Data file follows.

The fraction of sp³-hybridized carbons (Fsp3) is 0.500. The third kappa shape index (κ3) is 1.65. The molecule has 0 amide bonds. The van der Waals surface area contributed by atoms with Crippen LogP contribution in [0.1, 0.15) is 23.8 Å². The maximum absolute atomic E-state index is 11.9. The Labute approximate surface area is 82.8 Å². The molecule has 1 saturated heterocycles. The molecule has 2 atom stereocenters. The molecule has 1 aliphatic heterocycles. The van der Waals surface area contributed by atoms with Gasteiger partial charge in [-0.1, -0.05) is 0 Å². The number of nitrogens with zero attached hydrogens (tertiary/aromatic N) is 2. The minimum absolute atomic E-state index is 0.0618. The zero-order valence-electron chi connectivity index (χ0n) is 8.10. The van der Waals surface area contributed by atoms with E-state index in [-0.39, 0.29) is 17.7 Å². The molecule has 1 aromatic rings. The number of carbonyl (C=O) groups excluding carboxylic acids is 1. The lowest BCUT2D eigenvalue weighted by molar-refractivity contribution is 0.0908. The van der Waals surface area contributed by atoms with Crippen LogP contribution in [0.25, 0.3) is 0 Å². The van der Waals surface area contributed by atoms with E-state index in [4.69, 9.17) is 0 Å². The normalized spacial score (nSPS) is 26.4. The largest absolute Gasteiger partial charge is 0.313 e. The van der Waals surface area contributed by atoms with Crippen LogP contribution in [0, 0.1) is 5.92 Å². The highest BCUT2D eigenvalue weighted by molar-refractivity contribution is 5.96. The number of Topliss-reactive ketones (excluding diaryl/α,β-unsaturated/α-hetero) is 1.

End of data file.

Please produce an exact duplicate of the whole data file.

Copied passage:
The fraction of sp³-hybridized carbons (Fsp3) is 0.500. The third kappa shape index (κ3) is 1.65. The molecule has 0 amide bonds. The van der Waals surface area contributed by atoms with Crippen LogP contribution in [0.1, 0.15) is 23.8 Å². The maximum absolute atomic E-state index is 11.9. The Labute approximate surface area is 82.8 Å². The molecule has 1 saturated heterocycles. The molecule has 2 atom stereocenters. The molecule has 1 aliphatic heterocycles. The van der Waals surface area contributed by atoms with Gasteiger partial charge in [-0.1, -0.05) is 0 Å². The number of nitrogens with zero attached hydrogens (tertiary/aromatic N) is 2. The minimum absolute atomic E-state index is 0.0618. The zero-order valence-electron chi connectivity index (χ0n) is 8.10. The van der Waals surface area contributed by atoms with E-state index in [-0.39, 0.29) is 17.7 Å². The molecule has 1 aromatic rings. The number of carbonyl (C=O) groups excluding carboxylic acids is 1. The lowest BCUT2D eigenvalue weighted by molar-refractivity contribution is 0.0908. The van der Waals surface area contributed by atoms with Crippen LogP contribution in [0.25, 0.3) is 0 Å². The van der Waals surface area contributed by atoms with E-state index in [4.69, 9.17) is 0 Å². The normalized spacial score (nSPS) is 26.4. The largest absolute Gasteiger partial charge is 0.313 e. The van der Waals surface area contributed by atoms with Crippen LogP contribution in [0, 0.1) is 5.92 Å². The highest BCUT2D eigenvalue weighted by molar-refractivity contribution is 5.96. The number of Topliss-reactive ketones (excluding diaryl/α,β-unsaturated/α-hetero) is 1.